Empowering the Customer

The Citizen in Public Sector Reform

image of Empowering the Customer

One of the key ideas in current public sector reforms is that of citizens as customers. To this end, various marketoriented measures, privatisation of government enterprises and new performance management approaches have been introduced in addition to traditional consumer protection mechanisms to promote genuine empowerment of the customer. This publication explores some of these recent strategies based on Commonwealth best practice. It presents guidelines on developing clients’ charters, setting appropriate standards for public services, and meeting the expectations of the socially deprived. The public sector is of course remarkably different from business, and not easily amenable to the conditions of a perfect market environment. The publication addresses some of the implications of this issue for the implementation of the new management theory. It provides ‘handson’ materials and policy ideas for governments, practitioners and experts.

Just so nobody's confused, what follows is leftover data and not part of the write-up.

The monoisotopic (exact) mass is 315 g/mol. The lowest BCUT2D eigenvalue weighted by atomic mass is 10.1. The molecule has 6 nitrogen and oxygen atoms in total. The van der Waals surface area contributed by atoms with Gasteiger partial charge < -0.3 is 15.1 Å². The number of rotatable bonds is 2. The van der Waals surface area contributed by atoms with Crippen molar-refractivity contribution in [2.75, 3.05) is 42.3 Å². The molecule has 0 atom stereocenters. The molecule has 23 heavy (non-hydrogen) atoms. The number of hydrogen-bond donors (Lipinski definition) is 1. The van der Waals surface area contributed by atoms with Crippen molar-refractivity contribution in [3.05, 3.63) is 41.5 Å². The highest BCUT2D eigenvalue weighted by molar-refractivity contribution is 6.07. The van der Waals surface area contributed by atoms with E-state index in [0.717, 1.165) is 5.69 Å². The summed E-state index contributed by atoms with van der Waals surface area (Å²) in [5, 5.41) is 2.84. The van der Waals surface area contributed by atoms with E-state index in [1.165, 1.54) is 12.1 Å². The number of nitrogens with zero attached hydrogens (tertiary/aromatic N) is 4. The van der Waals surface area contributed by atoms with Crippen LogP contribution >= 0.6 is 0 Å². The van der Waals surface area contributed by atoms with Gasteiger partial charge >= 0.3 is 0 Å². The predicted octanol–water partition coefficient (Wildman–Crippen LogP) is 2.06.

Charters and Service Standards

The service charter is also known by other names such as the citizen's charter, client charter, users' charter, etc. No less than 60 countries worldwide have adopted the idea, including all the developed Commonwealth countries and several developing members, notably South Africa, Ghana, Malaysia, Singapore, and Trinidad and Tobago. By whatever name it is called, the over-riding aim of the service charter is to shift attention to the customer in the context of a well-defined relationship with the service producer and provider.


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